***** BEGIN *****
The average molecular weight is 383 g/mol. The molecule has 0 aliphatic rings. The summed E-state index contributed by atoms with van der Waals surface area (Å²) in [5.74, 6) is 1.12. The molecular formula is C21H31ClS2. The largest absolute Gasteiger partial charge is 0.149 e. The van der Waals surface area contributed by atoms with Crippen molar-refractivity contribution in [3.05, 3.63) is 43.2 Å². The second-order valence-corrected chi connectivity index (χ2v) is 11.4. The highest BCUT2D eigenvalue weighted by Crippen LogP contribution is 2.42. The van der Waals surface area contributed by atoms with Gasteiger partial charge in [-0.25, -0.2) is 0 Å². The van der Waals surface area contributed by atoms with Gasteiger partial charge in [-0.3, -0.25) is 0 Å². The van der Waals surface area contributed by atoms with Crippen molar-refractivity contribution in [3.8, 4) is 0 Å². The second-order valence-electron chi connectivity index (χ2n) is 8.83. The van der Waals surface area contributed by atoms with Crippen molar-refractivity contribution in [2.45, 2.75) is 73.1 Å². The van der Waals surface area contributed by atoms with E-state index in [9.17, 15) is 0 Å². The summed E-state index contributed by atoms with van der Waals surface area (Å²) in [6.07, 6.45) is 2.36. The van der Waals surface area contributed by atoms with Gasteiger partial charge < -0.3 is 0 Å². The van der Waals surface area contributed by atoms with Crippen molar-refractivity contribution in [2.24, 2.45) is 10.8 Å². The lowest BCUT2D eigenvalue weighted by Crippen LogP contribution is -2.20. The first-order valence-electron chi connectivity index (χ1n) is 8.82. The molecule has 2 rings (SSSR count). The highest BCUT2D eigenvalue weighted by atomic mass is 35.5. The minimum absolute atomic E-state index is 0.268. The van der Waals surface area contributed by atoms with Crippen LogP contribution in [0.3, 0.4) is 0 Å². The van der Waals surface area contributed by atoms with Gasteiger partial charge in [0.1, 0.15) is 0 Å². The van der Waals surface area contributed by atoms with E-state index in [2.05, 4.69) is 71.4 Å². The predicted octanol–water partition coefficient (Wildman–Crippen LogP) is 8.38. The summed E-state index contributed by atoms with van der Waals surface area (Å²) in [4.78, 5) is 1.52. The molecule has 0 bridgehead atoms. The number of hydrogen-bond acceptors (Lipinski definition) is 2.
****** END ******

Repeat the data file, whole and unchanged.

The average molecular weight is 383 g/mol. The molecule has 0 aliphatic rings. The summed E-state index contributed by atoms with van der Waals surface area (Å²) in [5.74, 6) is 1.12. The molecular formula is C21H31ClS2. The largest absolute Gasteiger partial charge is 0.149 e. The van der Waals surface area contributed by atoms with Crippen molar-refractivity contribution in [3.05, 3.63) is 43.2 Å². The second-order valence-corrected chi connectivity index (χ2v) is 11.4. The highest BCUT2D eigenvalue weighted by Crippen LogP contribution is 2.42. The van der Waals surface area contributed by atoms with Gasteiger partial charge in [-0.25, -0.2) is 0 Å². The van der Waals surface area contributed by atoms with Gasteiger partial charge in [-0.3, -0.25) is 0 Å². The van der Waals surface area contributed by atoms with Crippen molar-refractivity contribution in [3.8, 4) is 0 Å². The second-order valence-electron chi connectivity index (χ2n) is 8.83. The van der Waals surface area contributed by atoms with Crippen molar-refractivity contribution in [2.45, 2.75) is 73.1 Å². The van der Waals surface area contributed by atoms with E-state index in [9.17, 15) is 0 Å². The summed E-state index contributed by atoms with van der Waals surface area (Å²) in [6.07, 6.45) is 2.36. The van der Waals surface area contributed by atoms with Gasteiger partial charge < -0.3 is 0 Å². The van der Waals surface area contributed by atoms with Crippen molar-refractivity contribution in [2.24, 2.45) is 10.8 Å². The lowest BCUT2D eigenvalue weighted by Crippen LogP contribution is -2.20. The first-order valence-electron chi connectivity index (χ1n) is 8.82. The molecule has 2 rings (SSSR count). The highest BCUT2D eigenvalue weighted by atomic mass is 35.5. The minimum absolute atomic E-state index is 0.268. The van der Waals surface area contributed by atoms with Crippen LogP contribution in [0.3, 0.4) is 0 Å². The van der Waals surface area contributed by atoms with Gasteiger partial charge in [0.1, 0.15) is 0 Å². The van der Waals surface area contributed by atoms with E-state index in [2.05, 4.69) is 71.4 Å². The predicted octanol–water partition coefficient (Wildman–Crippen LogP) is 8.38. The summed E-state index contributed by atoms with van der Waals surface area (Å²) in [4.78, 5) is 1.52. The molecule has 0 bridgehead atoms. The number of hydrogen-bond acceptors (Lipinski definition) is 2.